It would be a mistake to focus too narrowly on the presidents dealings with Ukraine, says political science professor Corey Brettschneider
In the coming days, opinions sections and cable news shows will be inundated with discussion about whether President Trumps attempt to pressure the Ukrainian president, Volodymyr Zelenskiy, into investigating Joe Bidens role in a supposed conspiracy was a criminal act. However, the answer to this question alone does not tell us whether Trump should be impeached. The constitutional standard of impeachment high crimes and misdemeanors is not a legal one. Rather, an impeachable offense occurs when a president violates the oath to abide by the constitutions limits and respect its values. Trumps use of political pressure on a foreign power to further his own re-election chances clearly fits.
For Trumps actions to merit impeachment, he need not have attempted to engage in a quid pro quo with Zelenskiy. The released transcript clearly shows the chief executive of the United States pressuring a foreign government to criminally investigate his political opponent. That alone is impeachable. To faithfully execute the law, as Article II demands of the president, requires enforcing the law impartially, as a tool for equal justice, not personal gain. This behavior alone, clearly evidenced by the transcript, is an impeachable offense because it is an egregious flouting of the oath of office.
Those who wish to wait for a criminal inquiry before starting impeachment proceedings would do well to open an introductory law school casebook. High crimes and misdemeanors is a category found nowhere in criminal law. The framers meant something broader: a demeaning or undermining of the office. High crimes are actions that abuse the publics trust in the president. Of course, legal crimes can also be high crimes; stealing money from the public treasury is both illegal and impeachable. But a president does not need to break the law to commit a high crime.
Nor does a successful impeachment require evidence beyond a reasonable doubt that a high crime was committed. No judge rules on permissible evidence during an impeachment inquiry or trial, nor can the judiciary overturn any eventual ruling. It is solely up to the individual consciences of the representatives and senators to decide whether Trumps actions sufficiently debase the obligations of the oath of office to warrant removal. The revelations of Trumps Ukraine dealings make clear their votes should be yes.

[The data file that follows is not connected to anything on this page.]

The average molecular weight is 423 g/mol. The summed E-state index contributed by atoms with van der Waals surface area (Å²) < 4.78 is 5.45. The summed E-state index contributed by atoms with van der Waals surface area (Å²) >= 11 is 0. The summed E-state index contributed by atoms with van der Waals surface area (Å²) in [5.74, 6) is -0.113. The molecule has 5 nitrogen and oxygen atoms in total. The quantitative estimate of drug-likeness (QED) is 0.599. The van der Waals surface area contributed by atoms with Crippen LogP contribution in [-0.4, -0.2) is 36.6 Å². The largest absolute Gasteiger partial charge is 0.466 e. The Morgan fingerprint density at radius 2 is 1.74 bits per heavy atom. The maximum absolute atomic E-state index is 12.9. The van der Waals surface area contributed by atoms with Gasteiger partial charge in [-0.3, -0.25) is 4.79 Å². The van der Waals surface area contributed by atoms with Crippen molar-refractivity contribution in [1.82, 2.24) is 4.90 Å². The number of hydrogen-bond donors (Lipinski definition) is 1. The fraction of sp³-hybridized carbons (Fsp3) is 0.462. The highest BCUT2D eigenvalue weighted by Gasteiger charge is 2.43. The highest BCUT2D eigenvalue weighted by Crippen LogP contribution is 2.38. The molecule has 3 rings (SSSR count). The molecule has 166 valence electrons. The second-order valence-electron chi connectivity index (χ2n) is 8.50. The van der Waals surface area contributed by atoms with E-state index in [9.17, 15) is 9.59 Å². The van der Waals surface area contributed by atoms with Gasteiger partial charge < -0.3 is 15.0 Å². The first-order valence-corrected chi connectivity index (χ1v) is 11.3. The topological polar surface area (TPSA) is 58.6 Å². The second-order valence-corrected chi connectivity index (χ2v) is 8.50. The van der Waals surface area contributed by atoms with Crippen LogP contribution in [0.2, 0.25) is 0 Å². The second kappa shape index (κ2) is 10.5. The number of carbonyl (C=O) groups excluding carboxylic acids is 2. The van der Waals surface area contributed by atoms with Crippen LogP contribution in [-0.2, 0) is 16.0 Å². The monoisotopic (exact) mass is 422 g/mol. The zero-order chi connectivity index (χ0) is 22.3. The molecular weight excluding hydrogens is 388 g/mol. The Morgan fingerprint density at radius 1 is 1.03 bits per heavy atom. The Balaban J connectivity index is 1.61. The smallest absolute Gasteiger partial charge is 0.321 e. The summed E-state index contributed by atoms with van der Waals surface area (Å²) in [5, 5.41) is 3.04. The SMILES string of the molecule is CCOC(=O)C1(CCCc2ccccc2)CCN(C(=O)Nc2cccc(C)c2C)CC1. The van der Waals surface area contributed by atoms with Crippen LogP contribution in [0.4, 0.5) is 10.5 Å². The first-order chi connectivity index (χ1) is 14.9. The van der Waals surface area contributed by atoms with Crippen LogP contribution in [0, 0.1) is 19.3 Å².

However, its not only Trumps Ukraine dealings that warrant impeachment. The House Speaker, Nancy Pelosi, is reportedly considering focusing the impeachment inquiry only on Ukraine and barring discussion of other topics. That would be a mistake a missed opportunity to educate the public about Trumps broader myriad violations of his oath, from his efforts to obstruct justice as detailed in the Mueller report, to profiting from official business hosted at his properties, to equating white supremacists with law-abiding Americans.
Declaring these failures of office irrelevant would replicate Congresss failure in the impeachment of President Andrew Johnson in 1868. Then, Congress resented Johnsons abject refusal to enforce civil rights legislation after the civil war. But instead of impeaching him for that, they took a legalistic route, citing his firing of secretary of state Edwin Stanton in violation of the Tenure of Office Act. Ultimately, Johnson was acquitted by one vote in the Senate. History largely remembers the impeachment as an unjustified partisan trial.